London,UK (PRWEB UK) 13 April 2015
Independent research commissioned by Peer 1 Hosting has found that hybrid cloud adoption is set to triple over the next three years. This shift coincides with corresponding reductions in the use of Private and On-Premise cloud hosting environments, despite adoption of these technologies continuing to grow overall.
The study, which canvassed the opinions of over 900 IT decision makers from Canada, North America and the UK, asked: “What do you expect your organisation’s approach to look like in one and three years’ time?” 10% of respondents stated that currently they primarily use hybrid cloud, with 28% anticipating they will be using hybrid cloud in three years’ time. In contrast, use of On-Premise hosting is anticipated to fall from 31% to 17% over the same period, whilst Private Cloud drops from 52% to 41%.
The drivers behind this shift appear to be largely economic. When asked to name the top IT Priorities within their organisations, Cutting IT Costs (49%) and Improving Processes and Operational Efficiencies (45%) were the two most commonly cited issues. When asked what the challenges in achieving these priorities were, Security (53%) and Data Protection (46%) were the most frequent responses given.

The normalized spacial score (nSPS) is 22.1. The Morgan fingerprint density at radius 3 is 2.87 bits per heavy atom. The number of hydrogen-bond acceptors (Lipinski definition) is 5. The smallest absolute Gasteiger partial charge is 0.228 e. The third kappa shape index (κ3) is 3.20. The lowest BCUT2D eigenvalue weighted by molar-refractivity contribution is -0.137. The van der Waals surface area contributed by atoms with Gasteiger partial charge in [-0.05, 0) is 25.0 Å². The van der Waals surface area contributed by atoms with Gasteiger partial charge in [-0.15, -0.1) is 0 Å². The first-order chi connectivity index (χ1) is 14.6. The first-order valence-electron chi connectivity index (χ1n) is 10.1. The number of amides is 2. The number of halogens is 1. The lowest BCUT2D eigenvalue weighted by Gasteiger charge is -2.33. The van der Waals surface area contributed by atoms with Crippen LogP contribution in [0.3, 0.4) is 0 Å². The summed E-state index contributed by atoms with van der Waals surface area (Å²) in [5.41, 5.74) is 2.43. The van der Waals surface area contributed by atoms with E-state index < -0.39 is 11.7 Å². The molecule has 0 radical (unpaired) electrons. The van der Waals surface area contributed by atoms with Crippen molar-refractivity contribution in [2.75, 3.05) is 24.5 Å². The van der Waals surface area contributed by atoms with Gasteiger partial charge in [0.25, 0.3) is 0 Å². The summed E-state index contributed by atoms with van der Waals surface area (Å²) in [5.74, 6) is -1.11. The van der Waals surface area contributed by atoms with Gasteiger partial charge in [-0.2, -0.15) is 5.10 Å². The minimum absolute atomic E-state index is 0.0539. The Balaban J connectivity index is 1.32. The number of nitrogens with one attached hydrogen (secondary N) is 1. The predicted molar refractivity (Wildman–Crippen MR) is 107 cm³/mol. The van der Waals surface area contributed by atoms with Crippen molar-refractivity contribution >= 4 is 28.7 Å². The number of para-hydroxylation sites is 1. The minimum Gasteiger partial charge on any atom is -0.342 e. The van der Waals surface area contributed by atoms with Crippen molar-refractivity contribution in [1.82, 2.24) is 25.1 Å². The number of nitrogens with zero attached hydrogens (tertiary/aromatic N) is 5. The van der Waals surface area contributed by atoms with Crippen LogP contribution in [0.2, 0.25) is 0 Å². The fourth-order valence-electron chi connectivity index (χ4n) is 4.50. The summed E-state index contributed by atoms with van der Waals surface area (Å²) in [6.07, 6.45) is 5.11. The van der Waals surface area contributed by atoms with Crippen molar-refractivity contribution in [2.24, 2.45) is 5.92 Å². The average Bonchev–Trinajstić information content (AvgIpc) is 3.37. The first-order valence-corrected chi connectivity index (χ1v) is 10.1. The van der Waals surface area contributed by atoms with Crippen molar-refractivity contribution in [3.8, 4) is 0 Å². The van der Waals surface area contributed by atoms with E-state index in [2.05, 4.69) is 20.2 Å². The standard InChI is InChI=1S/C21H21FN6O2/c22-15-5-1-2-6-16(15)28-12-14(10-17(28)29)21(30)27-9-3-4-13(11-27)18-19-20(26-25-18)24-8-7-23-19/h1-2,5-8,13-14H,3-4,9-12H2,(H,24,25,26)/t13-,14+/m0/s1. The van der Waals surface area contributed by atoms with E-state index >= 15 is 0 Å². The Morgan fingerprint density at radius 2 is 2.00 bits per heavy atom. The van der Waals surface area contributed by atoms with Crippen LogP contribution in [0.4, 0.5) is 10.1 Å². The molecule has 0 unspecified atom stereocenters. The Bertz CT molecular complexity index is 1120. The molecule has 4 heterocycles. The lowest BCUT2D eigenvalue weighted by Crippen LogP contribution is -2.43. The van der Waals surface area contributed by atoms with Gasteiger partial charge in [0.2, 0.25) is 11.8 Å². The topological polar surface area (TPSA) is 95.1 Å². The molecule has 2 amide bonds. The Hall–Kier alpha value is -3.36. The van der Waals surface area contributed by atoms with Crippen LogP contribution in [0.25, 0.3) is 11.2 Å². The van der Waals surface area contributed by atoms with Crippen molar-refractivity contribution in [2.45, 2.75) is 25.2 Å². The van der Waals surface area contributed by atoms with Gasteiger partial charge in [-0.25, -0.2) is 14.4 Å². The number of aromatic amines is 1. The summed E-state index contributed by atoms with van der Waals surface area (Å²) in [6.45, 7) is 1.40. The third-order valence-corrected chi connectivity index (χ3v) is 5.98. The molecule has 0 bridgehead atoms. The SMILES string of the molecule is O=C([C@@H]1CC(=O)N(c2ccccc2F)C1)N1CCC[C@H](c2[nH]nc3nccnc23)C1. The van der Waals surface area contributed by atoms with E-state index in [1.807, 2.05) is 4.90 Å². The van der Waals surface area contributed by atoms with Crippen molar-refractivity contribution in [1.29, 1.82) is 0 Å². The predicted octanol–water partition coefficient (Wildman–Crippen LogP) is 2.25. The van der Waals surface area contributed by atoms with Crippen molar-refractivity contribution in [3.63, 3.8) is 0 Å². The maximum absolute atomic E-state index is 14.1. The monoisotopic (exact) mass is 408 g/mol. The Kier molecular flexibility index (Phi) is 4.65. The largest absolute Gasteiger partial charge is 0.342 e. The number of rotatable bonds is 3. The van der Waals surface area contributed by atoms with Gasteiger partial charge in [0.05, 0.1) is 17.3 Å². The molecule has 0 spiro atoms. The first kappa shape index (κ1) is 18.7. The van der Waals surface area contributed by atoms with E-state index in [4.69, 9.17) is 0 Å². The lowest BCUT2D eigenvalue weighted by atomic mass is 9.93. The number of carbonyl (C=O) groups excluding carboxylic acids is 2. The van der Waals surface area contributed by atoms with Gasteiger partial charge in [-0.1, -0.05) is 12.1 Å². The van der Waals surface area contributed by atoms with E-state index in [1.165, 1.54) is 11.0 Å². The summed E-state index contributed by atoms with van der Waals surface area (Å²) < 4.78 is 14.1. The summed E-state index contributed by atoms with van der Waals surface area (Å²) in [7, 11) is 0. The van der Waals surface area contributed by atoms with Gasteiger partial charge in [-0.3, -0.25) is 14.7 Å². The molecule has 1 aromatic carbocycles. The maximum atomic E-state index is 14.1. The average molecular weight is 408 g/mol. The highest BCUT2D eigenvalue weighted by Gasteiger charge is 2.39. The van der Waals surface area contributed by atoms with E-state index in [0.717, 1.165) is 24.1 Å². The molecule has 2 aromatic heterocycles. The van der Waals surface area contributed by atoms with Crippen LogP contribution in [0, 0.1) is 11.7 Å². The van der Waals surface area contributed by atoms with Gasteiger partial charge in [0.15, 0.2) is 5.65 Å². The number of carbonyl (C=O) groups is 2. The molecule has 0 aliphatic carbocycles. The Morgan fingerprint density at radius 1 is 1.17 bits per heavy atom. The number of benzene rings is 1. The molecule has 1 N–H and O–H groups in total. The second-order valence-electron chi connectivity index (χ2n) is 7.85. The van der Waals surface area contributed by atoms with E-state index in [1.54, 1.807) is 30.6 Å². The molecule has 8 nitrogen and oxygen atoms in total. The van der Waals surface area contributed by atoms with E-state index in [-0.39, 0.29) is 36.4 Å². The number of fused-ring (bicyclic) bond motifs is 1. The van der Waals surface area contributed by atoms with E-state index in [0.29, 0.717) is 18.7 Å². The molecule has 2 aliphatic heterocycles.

Toby Owen, Vice President Product, Peer 1 Hosting said: “The proposition of Hybrid Cloud is very compelling: cost savings, business agility and operational efficiencies are the qualities that IT decision makers are looking to bring into their organisations. From the research, it’s clear that hybrid cloud adoption is outpacing that of public and private cloud.”
Owen continues: “Hybrid cloud adoption appears to be held back by concerns largely related to security and data protection. Clearly these are areas where businesses cannot compromise. Fundamentally these concerns are about a perceived lack of control. As the industry responds to this, with truly scalable, flexible and controllable hybrid cloud solutions, I believe that IT decision makers will be quicker to adopt hybrid cloud than this research suggests.”